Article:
Out with the Young…In with the Mature!
When we reach our 40s and move into our 50s, our lives change in ways that are often difficult to prepare for psychologically in our 20s and 30s. The projects we began in those years often reach fruition: we begin to pay off student loans and mortgages; children become more independent and move on to college; careers we’ve worked on for, at this point, decades may plateau; our parents age; we age. For those of us with other life trajectories, we encounter friends and families whose lives have moved in very different directions. For even the healthiest couples, these can be trying times, as patterns we’ve grown accustomed to begin to wear out and we look to make changes. Therapy during the 40’s and 50’s can address these years in a number of ways. Continue reading to find out how older dogs can learn new tricks!
Midlife Crisis or Therapy?
Perhaps most importantly for those who’ve never pursued therapy before, it offers a space to talk about the life events and develop skills to better manage stress, as well as learning more about yourself as you figure out this new stage of life. If you’re contemplating a career change, a therapist can help you weigh the pros and cons from a variety of angles; some therapists even specialize in mid-life professional changes. If you’re dealing with family stresses, from growing children to aging parents, family counseling can be an excellent resource. As I discussed in earlier posts, children experience a lot of stress and anxiety with families as they enter their 20s and 30s, but there two sides to that coin: parents experience stress as their children grow. Similarly, counseling between aging parents and their children can be extraordinarily beneficial for all family members, as it gives children (who are now in their 40s and 50s) an opportunity to see what their parents’ lives are really like, as those children advance into caregiver roles.
Empty Nest Syndrome? Not in THIS Family!
Therapy can also be a place for couples to talk about the impact of stress and life changes on the relationship, as well as provide skills to prevent relationship crises. Because even the happiest families tend to develop routines based around the significant project of childcare, as children grow, become independent, and eventually establish their own lives, the remaining family members, particularly couples, deal with the difficulty of developing and adjusting to new routines. Habits as small as the division of household chores, to more professional work-home time distribution, even up to habits related to sex come under scrutiny and can become causes of stress that may be difficult to discuss. Learning how to discuss these issues together, whether as a couple or as a family, or how to think about them individually, is the facilitating role we should look to therapists for.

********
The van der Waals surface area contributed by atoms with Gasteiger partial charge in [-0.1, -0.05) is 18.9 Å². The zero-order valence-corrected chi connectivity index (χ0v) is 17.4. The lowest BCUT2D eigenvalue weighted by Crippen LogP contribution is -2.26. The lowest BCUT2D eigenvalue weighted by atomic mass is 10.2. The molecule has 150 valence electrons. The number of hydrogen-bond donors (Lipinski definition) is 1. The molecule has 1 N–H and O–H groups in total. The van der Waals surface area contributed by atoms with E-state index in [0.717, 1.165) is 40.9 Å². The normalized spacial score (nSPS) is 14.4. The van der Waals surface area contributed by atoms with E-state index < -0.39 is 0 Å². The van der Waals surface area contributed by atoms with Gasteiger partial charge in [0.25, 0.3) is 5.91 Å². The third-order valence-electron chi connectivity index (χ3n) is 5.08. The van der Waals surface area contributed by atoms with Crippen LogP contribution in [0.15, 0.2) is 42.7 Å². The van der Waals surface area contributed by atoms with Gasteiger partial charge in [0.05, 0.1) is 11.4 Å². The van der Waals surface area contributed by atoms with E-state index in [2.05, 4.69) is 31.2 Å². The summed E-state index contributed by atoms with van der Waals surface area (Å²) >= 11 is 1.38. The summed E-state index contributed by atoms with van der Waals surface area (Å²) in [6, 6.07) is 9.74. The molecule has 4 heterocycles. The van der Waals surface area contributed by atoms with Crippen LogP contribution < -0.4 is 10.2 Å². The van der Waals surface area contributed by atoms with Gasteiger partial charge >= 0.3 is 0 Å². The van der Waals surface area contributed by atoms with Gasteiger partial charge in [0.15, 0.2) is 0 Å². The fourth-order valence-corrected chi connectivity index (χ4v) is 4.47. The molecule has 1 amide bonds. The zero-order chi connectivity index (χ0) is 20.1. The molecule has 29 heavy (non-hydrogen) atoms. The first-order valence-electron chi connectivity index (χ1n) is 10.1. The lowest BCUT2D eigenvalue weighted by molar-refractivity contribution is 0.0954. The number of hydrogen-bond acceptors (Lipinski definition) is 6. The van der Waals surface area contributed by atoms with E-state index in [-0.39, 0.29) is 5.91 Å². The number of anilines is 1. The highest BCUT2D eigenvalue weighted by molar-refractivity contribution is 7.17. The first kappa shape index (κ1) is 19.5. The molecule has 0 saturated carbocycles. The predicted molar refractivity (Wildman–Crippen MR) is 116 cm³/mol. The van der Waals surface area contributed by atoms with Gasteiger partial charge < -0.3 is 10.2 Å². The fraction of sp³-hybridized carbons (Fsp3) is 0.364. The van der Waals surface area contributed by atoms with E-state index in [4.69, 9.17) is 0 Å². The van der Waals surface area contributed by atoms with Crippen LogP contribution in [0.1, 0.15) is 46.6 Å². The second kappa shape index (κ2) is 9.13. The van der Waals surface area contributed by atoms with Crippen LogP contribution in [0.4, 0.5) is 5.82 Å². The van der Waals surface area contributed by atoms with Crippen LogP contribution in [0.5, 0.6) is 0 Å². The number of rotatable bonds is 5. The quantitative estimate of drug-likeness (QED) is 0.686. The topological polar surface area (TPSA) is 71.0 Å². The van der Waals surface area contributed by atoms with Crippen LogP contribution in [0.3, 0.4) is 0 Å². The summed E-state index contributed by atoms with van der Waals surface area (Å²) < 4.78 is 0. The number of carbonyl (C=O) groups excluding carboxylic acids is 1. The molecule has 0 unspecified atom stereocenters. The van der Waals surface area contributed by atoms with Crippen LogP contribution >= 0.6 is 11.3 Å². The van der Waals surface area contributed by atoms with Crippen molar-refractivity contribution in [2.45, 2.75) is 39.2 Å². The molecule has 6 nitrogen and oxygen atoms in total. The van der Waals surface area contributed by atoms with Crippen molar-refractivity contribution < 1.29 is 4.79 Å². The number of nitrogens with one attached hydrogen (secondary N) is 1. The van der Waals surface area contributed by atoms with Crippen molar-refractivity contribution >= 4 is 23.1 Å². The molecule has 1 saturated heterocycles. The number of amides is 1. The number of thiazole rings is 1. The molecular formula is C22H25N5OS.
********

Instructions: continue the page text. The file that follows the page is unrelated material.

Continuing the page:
Sex Changes Too…
With respect to sex specifically, I’ve worked with many couples who had sex lives that worked out well for both partners, until suddenly, with more time just for each other along changing sexual appetites, they faced a ‘sexual roadblock’. But because they’d had a mutually pleasing sex life for years, they were increasingly anxious about expressing to their partner a newfound dissatisfaction or desire for change. Therapy is a place that’s tailor-made for starting conversations like these. If you’re a couple that’s looking to stay in shape and enjoy sex even as you age, a qualified sex therapist can help you develop habits of talking (and acting!) that may seem foreign but that will eventually become second-nature, leading to, of course, better sex, but most importantly, closer and more satisfying relationships.
So, if you’re thinking about starting therapy and have questions please reach out to me in the comments. Even if I can’t help you directly, I have lots of resources for your particular issues and in your area that I’d love to share.